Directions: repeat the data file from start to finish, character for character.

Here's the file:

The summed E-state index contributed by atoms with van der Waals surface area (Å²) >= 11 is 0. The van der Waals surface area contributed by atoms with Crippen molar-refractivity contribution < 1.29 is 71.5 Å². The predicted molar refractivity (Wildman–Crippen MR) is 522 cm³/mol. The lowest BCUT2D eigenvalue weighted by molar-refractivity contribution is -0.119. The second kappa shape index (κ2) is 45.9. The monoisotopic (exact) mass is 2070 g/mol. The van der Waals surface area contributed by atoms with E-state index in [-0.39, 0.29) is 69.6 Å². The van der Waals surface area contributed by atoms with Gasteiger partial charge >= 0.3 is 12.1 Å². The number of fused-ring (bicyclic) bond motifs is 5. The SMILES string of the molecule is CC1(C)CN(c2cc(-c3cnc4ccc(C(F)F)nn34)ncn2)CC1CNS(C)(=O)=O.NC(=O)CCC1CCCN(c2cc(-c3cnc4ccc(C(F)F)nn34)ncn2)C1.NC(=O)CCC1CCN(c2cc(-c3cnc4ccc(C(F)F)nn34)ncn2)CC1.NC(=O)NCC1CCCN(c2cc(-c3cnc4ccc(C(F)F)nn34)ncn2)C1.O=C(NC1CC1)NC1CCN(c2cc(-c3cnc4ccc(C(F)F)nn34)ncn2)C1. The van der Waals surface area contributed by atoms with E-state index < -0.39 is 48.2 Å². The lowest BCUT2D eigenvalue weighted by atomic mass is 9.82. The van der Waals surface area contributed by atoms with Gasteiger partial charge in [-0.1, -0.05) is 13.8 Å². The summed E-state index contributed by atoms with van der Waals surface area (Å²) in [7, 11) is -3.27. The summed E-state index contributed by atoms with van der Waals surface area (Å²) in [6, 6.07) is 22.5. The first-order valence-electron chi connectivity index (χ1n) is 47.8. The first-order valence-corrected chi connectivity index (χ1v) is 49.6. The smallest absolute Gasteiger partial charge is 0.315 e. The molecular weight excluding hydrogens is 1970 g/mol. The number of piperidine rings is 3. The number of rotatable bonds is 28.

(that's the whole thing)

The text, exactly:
The summed E-state index contributed by atoms with van der Waals surface area (Å²) >= 11 is 0. The van der Waals surface area contributed by atoms with Crippen molar-refractivity contribution < 1.29 is 71.5 Å². The predicted molar refractivity (Wildman–Crippen MR) is 522 cm³/mol. The lowest BCUT2D eigenvalue weighted by molar-refractivity contribution is -0.119. The second kappa shape index (κ2) is 45.9. The monoisotopic (exact) mass is 2070 g/mol. The van der Waals surface area contributed by atoms with E-state index in [-0.39, 0.29) is 69.6 Å². The van der Waals surface area contributed by atoms with Gasteiger partial charge >= 0.3 is 12.1 Å². The number of fused-ring (bicyclic) bond motifs is 5. The SMILES string of the molecule is CC1(C)CN(c2cc(-c3cnc4ccc(C(F)F)nn34)ncn2)CC1CNS(C)(=O)=O.NC(=O)CCC1CCCN(c2cc(-c3cnc4ccc(C(F)F)nn34)ncn2)C1.NC(=O)CCC1CCN(c2cc(-c3cnc4ccc(C(F)F)nn34)ncn2)CC1.NC(=O)NCC1CCCN(c2cc(-c3cnc4ccc(C(F)F)nn34)ncn2)C1.O=C(NC1CC1)NC1CCN(c2cc(-c3cnc4ccc(C(F)F)nn34)ncn2)C1. The van der Waals surface area contributed by atoms with E-state index < -0.39 is 48.2 Å². The lowest BCUT2D eigenvalue weighted by atomic mass is 9.82. The van der Waals surface area contributed by atoms with Gasteiger partial charge in [-0.1, -0.05) is 13.8 Å². The summed E-state index contributed by atoms with van der Waals surface area (Å²) in [7, 11) is -3.27. The summed E-state index contributed by atoms with van der Waals surface area (Å²) in [6, 6.07) is 22.5. The first-order valence-electron chi connectivity index (χ1n) is 47.8. The first-order valence-corrected chi connectivity index (χ1v) is 49.6. The smallest absolute Gasteiger partial charge is 0.315 e. The molecular weight excluding hydrogens is 1970 g/mol. The number of piperidine rings is 3. The number of rotatable bonds is 28.